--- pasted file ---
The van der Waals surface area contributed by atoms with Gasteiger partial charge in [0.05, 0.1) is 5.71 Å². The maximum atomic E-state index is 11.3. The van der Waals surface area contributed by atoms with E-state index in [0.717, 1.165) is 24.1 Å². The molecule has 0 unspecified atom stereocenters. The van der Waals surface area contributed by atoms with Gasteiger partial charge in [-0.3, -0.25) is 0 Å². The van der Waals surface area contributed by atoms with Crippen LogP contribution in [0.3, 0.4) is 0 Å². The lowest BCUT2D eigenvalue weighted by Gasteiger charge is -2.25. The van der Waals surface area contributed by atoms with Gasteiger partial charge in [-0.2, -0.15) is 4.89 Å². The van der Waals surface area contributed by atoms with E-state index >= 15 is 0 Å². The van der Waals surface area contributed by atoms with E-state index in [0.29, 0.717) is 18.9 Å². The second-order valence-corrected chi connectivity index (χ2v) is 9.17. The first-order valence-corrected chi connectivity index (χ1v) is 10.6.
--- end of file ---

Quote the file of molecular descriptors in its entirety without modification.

The van der Waals surface area contributed by atoms with Gasteiger partial charge in [0.05, 0.1) is 5.71 Å². The maximum atomic E-state index is 11.3. The van der Waals surface area contributed by atoms with E-state index in [0.717, 1.165) is 24.1 Å². The molecule has 0 unspecified atom stereocenters. The van der Waals surface area contributed by atoms with Gasteiger partial charge in [-0.3, -0.25) is 0 Å². The van der Waals surface area contributed by atoms with Crippen LogP contribution in [0.3, 0.4) is 0 Å². The lowest BCUT2D eigenvalue weighted by Gasteiger charge is -2.25. The van der Waals surface area contributed by atoms with Gasteiger partial charge in [-0.2, -0.15) is 4.89 Å². The van der Waals surface area contributed by atoms with E-state index >= 15 is 0 Å². The van der Waals surface area contributed by atoms with E-state index in [0.29, 0.717) is 18.9 Å². The second-order valence-corrected chi connectivity index (χ2v) is 9.17. The first-order valence-corrected chi connectivity index (χ1v) is 10.6.